No matter what you do to keep your dog cool, the best thing you can do is to keep a close eye on your pup. When in doubt, get your dog to a cooler area. Be sure to contact your vet immediately if you notice signs of heat stroke or extreme lethargy.

 

Join petpav.com today and start getting popular.  It’s fun, free and the prizes are awesome! 

Like this article?

Orange Tabby Cats...Have More Fun!

 

 

Do Our Cats Get Hot in the Summer? Yes, they do!

Our cats love nothing better than catching the rays of the sun on a carpet or a window perch. However, as our summer months approach and temperatures start climbing, your cat can potentially be exposed to the dangers of heat stroke (hyperthermia).  While your cat will instinctively search for cooler spots to spend his or her time, it is our responsibility as cat owners to help keep our kitties cool.

Below are some tips to help keep your cats cool in the summer months:

Keep your air conditioning on low or fan on to keep your cat cool

Use your usual cooling methods that you would for yourself to help keep your cat cool too. If you have air conditioning or fans, keeping your cat indoors will ensure that it is benefiting from the cooling, too. Many of the things you do also benefit your cat, such as keeping the blinds, drapes, and most doors closed. Just be sure to allow your kitties to have a choice to exit if they feel too cold, so that they can go into a warmer room when he/she pleases.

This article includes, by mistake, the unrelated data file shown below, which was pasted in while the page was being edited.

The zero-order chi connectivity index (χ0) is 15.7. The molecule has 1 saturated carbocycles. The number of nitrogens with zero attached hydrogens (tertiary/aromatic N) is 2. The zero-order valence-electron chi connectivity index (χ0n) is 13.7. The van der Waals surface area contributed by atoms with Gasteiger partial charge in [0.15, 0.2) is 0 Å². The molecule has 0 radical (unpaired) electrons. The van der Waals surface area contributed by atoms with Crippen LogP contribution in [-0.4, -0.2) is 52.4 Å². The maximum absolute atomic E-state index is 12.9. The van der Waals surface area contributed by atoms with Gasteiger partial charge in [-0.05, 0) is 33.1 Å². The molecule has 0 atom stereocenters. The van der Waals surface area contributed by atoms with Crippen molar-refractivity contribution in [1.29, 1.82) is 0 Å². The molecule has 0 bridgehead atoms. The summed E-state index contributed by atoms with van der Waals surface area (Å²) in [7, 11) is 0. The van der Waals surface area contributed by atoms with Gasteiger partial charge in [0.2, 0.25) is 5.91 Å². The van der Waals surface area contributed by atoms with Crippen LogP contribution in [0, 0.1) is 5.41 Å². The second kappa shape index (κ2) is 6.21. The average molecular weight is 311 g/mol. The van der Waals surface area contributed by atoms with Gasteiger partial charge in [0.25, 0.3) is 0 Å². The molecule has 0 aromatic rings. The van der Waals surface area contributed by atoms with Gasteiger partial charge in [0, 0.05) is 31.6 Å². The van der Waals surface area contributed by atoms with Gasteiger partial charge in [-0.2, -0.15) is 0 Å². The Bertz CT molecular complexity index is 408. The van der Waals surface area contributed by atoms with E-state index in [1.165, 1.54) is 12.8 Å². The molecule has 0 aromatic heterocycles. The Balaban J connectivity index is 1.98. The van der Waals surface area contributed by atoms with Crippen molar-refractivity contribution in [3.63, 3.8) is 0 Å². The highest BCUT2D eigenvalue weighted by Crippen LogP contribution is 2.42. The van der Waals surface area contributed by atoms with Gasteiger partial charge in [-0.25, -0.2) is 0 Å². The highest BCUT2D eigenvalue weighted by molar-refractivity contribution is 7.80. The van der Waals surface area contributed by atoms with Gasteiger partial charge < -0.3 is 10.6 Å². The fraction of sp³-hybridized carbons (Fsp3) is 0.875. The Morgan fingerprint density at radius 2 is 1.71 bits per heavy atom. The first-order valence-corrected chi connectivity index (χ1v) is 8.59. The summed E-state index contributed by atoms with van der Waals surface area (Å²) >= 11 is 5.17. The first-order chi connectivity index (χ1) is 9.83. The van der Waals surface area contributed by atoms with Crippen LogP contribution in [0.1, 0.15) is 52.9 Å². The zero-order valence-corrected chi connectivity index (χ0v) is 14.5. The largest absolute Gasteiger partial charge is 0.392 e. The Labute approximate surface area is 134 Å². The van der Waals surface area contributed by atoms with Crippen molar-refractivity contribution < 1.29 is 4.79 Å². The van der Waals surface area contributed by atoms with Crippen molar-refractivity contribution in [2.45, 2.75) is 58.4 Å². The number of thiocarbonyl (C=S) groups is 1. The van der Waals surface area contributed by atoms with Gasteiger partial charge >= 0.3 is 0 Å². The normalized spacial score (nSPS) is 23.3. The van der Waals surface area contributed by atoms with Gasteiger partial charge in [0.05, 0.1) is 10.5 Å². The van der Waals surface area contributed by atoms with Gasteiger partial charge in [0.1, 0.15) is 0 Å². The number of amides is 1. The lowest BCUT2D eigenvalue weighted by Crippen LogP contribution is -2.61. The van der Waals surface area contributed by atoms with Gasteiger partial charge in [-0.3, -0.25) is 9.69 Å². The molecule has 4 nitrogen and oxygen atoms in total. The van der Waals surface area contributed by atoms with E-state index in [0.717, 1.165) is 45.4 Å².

Cats Get Hot In Summer

Nice and cool in here!

 

Make sure to always have cold water available

While this might be obvious, even indoor cats have an increased need for fresh, cool water during hotter weather. Replenish water in bowls on a regular basis. Adding an ice cube in a water bowl not only keeps the water temperature cooler, it can become a little enticement for your cat to drink. It's not unusual for a curious kitty to paw at the floating ice cube in play and then lick her wet paw.

If your cat tends to play too enthusiastically in her water bowl and ends up with most of it spilled all over the floor, consider getting a pet water fountain. This way, she can paw at the water flowing from the fountain into the reservoir.

Make sure your kitty has either tile or somewhere shady to lie down

Invest in large, shady potted plants. Make sure they will provide ample shade for your kitty and not be toxic to her should she decide to taste-test the leaves. Check with your local poison control center for a list of toxic houseplants.

If your home is carpeted, provide your kitty with cooler places to lie down.  If you find your cat in the bathroom on the tile floor, there is a reason.  It helps that your kitty has a cool place to lie.  And you might notice when your kitty walks across your tile floor, you will see moist paw prints left. Cats sweat through their foot pads. If your home is hot, and you don’t see moist paw prints, that should raise concern.

How to check to see if your cat is dehydrated

You can check for dehydration several ways:  roll kitty’s bottom eyelid down. You should see moisture pool up in the lower lid.  No moisture, kitty needs a vet!